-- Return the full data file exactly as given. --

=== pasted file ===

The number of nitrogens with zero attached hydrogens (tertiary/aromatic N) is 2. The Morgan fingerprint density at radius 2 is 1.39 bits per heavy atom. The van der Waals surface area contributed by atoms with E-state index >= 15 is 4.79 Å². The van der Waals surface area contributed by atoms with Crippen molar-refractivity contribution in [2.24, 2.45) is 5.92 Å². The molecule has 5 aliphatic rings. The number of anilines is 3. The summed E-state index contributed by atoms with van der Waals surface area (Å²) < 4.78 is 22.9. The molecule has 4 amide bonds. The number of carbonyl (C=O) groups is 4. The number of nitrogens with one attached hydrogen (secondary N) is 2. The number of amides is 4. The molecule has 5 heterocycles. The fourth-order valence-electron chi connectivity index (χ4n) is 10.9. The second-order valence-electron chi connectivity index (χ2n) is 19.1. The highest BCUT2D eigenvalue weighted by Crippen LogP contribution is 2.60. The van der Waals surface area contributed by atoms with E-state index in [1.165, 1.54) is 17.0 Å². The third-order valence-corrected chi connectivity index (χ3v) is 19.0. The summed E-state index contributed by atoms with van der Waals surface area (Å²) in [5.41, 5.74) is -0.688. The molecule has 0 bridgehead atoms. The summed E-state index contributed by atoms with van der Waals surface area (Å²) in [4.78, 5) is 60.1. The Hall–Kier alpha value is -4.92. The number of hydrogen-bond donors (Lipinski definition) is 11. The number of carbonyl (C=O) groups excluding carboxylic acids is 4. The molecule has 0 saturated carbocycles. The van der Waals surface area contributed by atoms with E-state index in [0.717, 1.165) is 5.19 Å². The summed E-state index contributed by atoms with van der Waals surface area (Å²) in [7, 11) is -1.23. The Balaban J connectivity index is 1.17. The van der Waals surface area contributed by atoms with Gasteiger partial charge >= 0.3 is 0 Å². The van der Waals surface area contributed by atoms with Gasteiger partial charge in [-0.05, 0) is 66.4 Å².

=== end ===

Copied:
The number of nitrogens with zero attached hydrogens (tertiary/aromatic N) is 2. The Morgan fingerprint density at radius 2 is 1.39 bits per heavy atom. The van der Waals surface area contributed by atoms with E-state index >= 15 is 4.79 Å². The van der Waals surface area contributed by atoms with Crippen molar-refractivity contribution in [2.24, 2.45) is 5.92 Å². The molecule has 5 aliphatic rings. The number of anilines is 3. The summed E-state index contributed by atoms with van der Waals surface area (Å²) < 4.78 is 22.9. The molecule has 4 amide bonds. The number of carbonyl (C=O) groups is 4. The number of nitrogens with one attached hydrogen (secondary N) is 2. The number of amides is 4. The molecule has 5 heterocycles. The fourth-order valence-electron chi connectivity index (χ4n) is 10.9. The second-order valence-electron chi connectivity index (χ2n) is 19.1. The highest BCUT2D eigenvalue weighted by Crippen LogP contribution is 2.60. The van der Waals surface area contributed by atoms with E-state index in [1.165, 1.54) is 17.0 Å². The third-order valence-corrected chi connectivity index (χ3v) is 19.0. The summed E-state index contributed by atoms with van der Waals surface area (Å²) in [5.41, 5.74) is -0.688. The molecule has 0 bridgehead atoms. The summed E-state index contributed by atoms with van der Waals surface area (Å²) in [4.78, 5) is 60.1. The Hall–Kier alpha value is -4.92. The number of hydrogen-bond donors (Lipinski definition) is 11. The number of carbonyl (C=O) groups excluding carboxylic acids is 4. The molecule has 0 saturated carbocycles. The van der Waals surface area contributed by atoms with E-state index in [0.717, 1.165) is 5.19 Å². The summed E-state index contributed by atoms with van der Waals surface area (Å²) in [7, 11) is -1.23. The Balaban J connectivity index is 1.17. The van der Waals surface area contributed by atoms with Gasteiger partial charge >= 0.3 is 0 Å². The van der Waals surface area contributed by atoms with Gasteiger partial charge in [-0.05, 0) is 66.4 Å².